Date: Sunday, October 21, 2018
Session Type: ACR Poster Session A
Session Time: 9:00AM-11:00AM
Background/Purpose: Polymyalgia Rheumatica (PMR) and Giant Cell Arteritis (GCA) are close-related entities. Imaging studies have suggested that subclinical inflammation of the large arteries is frequent in patients with apparently isolated PMR. Our objective was to compare characteristics of PMR patients who developed a thoracic aortic aneurysm (TAA) during follow-up with those who did not, in order to identify clinical features that may predict aortic involvement in clinical PMR patients.
Methods: All electronic medical records of PMR patients diagnosed after year 2000 (fulfilling ACR 2012 criteria) from a university hospital-based health management organization (HMO) were reviewed. Patients with a previous diagnosis of aortic aneurysm, those who developed clinical GCA or other rheumatic disease after PMR diagnosis and those lost in follow-up or without appropriate thoracic images after diagnosis, were excluded. A case-control study (PMR-TAA versus PMR without TAA) was performed and patients’ characteristics were compared. A multivariate logistic regression analysis was performed to identify risk factors for TAA.
Results: 350 PMR patients were included (724 were excluded for the reasons mentioned in methods) and 50 (14.3%, 95% CI 10.9-18.4) developed a TAA during a median follow up of 5.4 years (IQR 2.9-7.9). 18 TAA were located at the aortic root and 32 at ascendant aorta, with a medium size at diagnosis of 4.3 cm (SD 0.33). No ruptures or dissections occurred but 5 patients (10 %, 95% CI 4.2-22.1) required surgery. Patients’ characteristics are shown in Table 1. Traditional cardiovascular risk factors and clinical characteristics of PMR were similar across groups, except for less statins use and longer treatment with steroids in PMR-TAA group. In the multivariate logistic regression analysis, being a male (OR 4,4, CI 2.3-8.6, p <0.001) and months of corticosterioid treatment, (OR 1.02, 95% CI 1.01-1.03, p 0.01) were associated with an increased risk of TAA. Statins use seemed to be protective, although did not reach statistical significance (OR: 0.48, 95% CI 0.23-1.002; p=0.051).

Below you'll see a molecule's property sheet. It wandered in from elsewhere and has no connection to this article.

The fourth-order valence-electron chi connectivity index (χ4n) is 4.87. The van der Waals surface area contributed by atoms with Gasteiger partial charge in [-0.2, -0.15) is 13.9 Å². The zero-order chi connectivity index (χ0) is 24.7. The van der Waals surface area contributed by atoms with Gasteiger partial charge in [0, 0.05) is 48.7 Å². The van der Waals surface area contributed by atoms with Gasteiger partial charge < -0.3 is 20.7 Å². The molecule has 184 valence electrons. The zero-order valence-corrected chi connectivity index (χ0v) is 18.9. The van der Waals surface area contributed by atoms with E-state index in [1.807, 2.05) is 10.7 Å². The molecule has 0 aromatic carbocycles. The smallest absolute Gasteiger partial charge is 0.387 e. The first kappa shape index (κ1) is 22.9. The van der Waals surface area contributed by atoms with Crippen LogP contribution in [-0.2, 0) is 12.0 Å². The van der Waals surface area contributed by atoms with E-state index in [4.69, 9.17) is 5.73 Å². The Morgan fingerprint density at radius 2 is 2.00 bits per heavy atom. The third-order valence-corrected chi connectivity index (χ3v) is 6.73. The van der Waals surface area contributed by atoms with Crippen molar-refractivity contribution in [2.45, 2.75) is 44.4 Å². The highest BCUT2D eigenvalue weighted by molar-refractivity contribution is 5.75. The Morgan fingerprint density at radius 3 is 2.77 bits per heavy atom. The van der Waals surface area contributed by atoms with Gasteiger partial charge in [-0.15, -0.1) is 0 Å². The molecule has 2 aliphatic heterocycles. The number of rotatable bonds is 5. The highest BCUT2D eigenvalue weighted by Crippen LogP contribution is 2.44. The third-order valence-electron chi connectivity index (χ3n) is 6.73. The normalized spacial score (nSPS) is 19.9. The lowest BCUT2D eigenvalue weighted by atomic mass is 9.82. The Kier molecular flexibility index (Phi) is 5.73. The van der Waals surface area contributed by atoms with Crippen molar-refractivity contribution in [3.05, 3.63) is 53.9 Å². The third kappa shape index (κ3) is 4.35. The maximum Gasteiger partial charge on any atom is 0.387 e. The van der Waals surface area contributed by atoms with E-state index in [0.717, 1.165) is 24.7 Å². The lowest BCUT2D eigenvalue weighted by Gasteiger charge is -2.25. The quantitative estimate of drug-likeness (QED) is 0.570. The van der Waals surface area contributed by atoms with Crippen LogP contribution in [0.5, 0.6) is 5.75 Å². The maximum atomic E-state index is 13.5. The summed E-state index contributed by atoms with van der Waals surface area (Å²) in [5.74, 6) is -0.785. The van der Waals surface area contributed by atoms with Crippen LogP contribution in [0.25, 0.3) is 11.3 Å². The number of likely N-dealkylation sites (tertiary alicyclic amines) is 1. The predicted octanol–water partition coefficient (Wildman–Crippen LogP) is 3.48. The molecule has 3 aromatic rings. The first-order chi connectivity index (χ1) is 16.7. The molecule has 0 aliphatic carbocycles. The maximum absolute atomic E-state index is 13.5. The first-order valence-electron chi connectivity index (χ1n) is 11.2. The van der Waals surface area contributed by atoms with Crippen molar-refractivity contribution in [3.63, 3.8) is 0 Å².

Conclusion: 14.3 % of apparently isolated PMR developed a thoracic aortic aneurysm. Screening with thoracic images in PMR male patients and those PMR patients requiring a prolonged corticosteroid use may be advisable.
Table1. Demographic characteristics in PMR patients with and without thoracic aortic aneurysm.
To cite this abstract in AMA style:Marin Zucaro NM, Scolnik M, Mollerach FB, Scaglioni V, Lo Giudice LF, Martinez P JM, Jaramillo Gallego JF, Soriano ER. Development of Thoracic Aortic Aneurysms in Patients with Polymyalgia Rheumatica: Underdiagnosed Giant Cell Arteritis? [abstract]. Arthritis Rheumatol. 2018; 70 (suppl 10). https://acrabstracts.org/abstract/development-of-thoracic-aortic-aneurysms-in-patients-with-polymyalgia-rheumatica-underdiagnosed-giant-cell-arteritis/. Accessed December 10, 2019.
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